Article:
Effort to Limit This Country’s Horrendous Food Wastage

effort to limit this country's horrendous food wastage

Up until a few of months ago, many organisations involved in moving chilled food from farm or manufacturing facility to consumers were happy in their isolation, giving lip service to calls for greater effort to limit this country’s horrendous food wastage by applying quality management systems to their whole process writes Mark Mitchell, Chairman of the Australian Food Cold Chain Council (AFCCC).

It’s only now, following significant intervention by the federal government and the release of the National Food Waste Strategy Feasibility Study, that many of our major enterprises have begun to change the long-established culture which has contributed to the high waste numbers. 

In our many dealings with industry, the AFCCC has noted that most participants in the cold chain, hand on heart, will welcome any move to stop wastage, but don’t believe they are actually part of the problem. This attitude is particularly prevalent in the food transport industry.

The AFCCC is no longer one of a small number of voices that understand the problem but battling inbred attitudes to get industry at large to institute the process changes necessary to stop truckloads of food being taken to landfill weekly.

The food waste study mentioned earlier sounds daunting, but it’s really quite simple. With government backing, a feasible program has been released which has a very good chance of achieving a halving of Australia’s food waste before the end of this decade.

The study should be read by everybody with a stake in the cold chain, because at the end of the day, they will be the ones who will benefit most from the changes this study is asking every participant to implement.

Certainly there is a cost involved up front, but the steps recommended will deliver significant benefits to those involved in the cold chain industry. For example, for every $1 invested, $7 will be delivered back to the economy. In other words, the financial benefits significantly outweigh the final cost.

effort to limit this country's horrendous food wastage

The food sector, from farm to retail, is where the vast majority of actual changes will need to be made and that includes all the players in the cold chain, the producers, the transporters, the operators of refrigeration assets, the wholesalers and the supermarkets.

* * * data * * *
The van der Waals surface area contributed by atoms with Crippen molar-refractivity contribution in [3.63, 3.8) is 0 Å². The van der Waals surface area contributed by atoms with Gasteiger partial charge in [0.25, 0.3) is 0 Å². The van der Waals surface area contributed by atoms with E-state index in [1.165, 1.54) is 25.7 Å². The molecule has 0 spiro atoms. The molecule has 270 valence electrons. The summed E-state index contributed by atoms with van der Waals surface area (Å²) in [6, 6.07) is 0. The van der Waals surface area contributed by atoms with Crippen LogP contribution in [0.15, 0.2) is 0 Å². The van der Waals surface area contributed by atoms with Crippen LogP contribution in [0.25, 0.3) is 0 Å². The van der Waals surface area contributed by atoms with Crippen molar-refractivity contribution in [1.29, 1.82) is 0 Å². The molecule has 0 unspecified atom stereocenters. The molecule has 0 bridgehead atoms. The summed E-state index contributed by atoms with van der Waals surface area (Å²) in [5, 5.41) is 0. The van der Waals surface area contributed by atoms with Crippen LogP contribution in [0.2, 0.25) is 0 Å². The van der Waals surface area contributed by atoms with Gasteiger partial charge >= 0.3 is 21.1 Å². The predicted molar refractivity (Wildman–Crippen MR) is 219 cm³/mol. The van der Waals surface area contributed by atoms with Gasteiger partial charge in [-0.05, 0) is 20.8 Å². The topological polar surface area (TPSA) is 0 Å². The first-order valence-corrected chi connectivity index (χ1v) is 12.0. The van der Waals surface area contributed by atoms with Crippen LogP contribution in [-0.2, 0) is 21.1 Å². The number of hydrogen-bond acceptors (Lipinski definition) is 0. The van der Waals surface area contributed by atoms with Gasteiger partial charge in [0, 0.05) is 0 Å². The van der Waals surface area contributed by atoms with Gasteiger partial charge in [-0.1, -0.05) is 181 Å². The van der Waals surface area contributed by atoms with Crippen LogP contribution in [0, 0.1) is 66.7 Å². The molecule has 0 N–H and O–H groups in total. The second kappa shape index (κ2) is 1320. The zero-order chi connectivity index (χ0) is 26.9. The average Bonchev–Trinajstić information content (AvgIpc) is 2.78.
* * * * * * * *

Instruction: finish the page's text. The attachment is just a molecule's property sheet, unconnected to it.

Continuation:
Echoing the AFCCC’s plea for those in the cold chain to change their process culture, the study said that achieving the target will only be possible if industries change the way they do business, for the long term, embedding new processes and practices ranging from new and innovative technologies to simple process and behavioural changes.

There’s a lot more than money involved. The whole industry will ultimately benefit because the steps that companies will need to take will deliver a more efficient and collaborative industry, as well as a more just and equitable society. Those involved in cold chain transport will soon realise that there is another and bigger layer of responsibility on top of any number of refrigerated spaces, data acquisition technologies and intelligent refrigeration controls. 

The transport sector is being targeted because a fair quantity of food waste can be avoided by better refrigeration practices. Food damage is also more likely to occur in the transport and handling of refrigerated product than at stationary points in the cold food chain. If food is poorly handled during transport and handling, the losses at the consumer end are compounded. Food already suffering temperature abuse will have a shorter shelf life in the domestic refrigerator.

As a reminder to cold chain transport participants, I repeat the findings of an AFCCC study of common observed failures, there were 26 of them. Some were obvious, such as overloading the trailer, incompatible mixed loads, incorrect or absence of pre-chilling, poor packing/stacking/wrapping, badly designed loading docks and weather/temperature exposure. But by far the biggest failures related to the product handling process itself and the need to ensure that those working in the cold chain understand the process. Having effective and consistent processes adopted throughout the supply chain was considered the biggest issue and that ‘people’ were an integral part of any process. Training and education were listed prominently as being the key to achieving real improvements in the cold food chain to limit food loss and wastage.

effort to limit this country's horrendous food wastage

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